‘I like to think those remarks helped galvanise Lowitja O’Donoghue’s view as to what needed to be done. But as it turned out – only she could do it. She was the chair of ATSIC. This gave her a pulpit to speak from but no overarching authority, much less power. But this is where leadership matters: she decided, alone decided, that the Aboriginal and Torres Strait Islander peoples of Australia would negotiate, and I emphasise negotiate, with the Commonwealth government of Australia – and that the negotiators would be the leaders of the Indigenous land councils. She decided that. And from that moment, for the first time in the 204-year history of the settled country, its Indigenous people sat in full concert with the government of it all.’

Through all these complexities and intrigues, Lowitja O’Donoghue held a steady course with an unerring instinct about where to find true north. She did it, not by treating ATSIC as the primary consultative body for Aboriginal Australia, but by using ATSIC as the clearing house or hub to bring the key local and specialist representatives to the table. But having done so, she knew there would be other Indigenous leaders who would want their own place at the table, and that was a different table – the table of Senate deliberation and horse trading, rather than the cabinet table of negotiation.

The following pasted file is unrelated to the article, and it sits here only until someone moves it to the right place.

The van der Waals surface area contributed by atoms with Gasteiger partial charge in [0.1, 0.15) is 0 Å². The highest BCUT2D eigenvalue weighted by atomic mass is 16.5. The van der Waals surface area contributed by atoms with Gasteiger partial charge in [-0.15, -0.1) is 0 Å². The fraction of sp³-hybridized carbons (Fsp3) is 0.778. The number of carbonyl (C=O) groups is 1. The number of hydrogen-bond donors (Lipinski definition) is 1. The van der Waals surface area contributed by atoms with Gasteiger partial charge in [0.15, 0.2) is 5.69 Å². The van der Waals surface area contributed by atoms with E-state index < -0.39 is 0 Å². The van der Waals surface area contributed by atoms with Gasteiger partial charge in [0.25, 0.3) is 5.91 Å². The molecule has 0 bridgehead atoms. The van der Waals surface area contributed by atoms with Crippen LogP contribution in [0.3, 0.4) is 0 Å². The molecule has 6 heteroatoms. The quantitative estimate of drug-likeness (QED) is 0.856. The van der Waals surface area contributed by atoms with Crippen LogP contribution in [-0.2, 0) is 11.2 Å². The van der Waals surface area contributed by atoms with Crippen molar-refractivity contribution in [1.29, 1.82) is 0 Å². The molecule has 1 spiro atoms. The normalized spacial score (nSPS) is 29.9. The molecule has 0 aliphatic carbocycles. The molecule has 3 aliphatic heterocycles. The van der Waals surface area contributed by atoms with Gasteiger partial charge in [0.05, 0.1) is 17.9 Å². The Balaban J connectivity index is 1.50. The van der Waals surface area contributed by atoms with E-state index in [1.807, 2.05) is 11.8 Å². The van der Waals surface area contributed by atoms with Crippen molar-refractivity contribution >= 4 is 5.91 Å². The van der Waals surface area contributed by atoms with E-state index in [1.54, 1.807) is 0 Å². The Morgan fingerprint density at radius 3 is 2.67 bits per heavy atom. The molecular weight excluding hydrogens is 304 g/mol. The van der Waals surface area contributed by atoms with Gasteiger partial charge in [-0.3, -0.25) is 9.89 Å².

Lowitja also worked closely with Malcolm Turnbull when he was full of idealism for constitutional change as Chair of Paul Keating’s Republican Advisory Committee. As a member of that committee, she recommended a constitutional preamble recognising her people and she convinced Turnbull to back it.

After the 2015 Lowitja Oration delivered by Marcia Langton, Lowitja compared the situation in 1967 with the contemporary situation:

‘There was a different movement to what it is now. The only way I can explain it is that black and white were together, walking towards the path to referendum. I think there’s another element to it now because I think there are activists out there who want things to happen before the referendum. They’re really more keen about getting action now and not waiting until what, hopefully, is a successful referendum. At the beginning I had confidence … but we don’t have the unity and we have to get the unity.’

Lowitja O’Donoghue brought and sustained unity amongst her mob when it most mattered and she made her people’s aspirations comprehensible and acceptable to ordinary Australians. She did it with personal integrity and grace, never putting herself before those she served. She did it through friendship. May she rest in peace.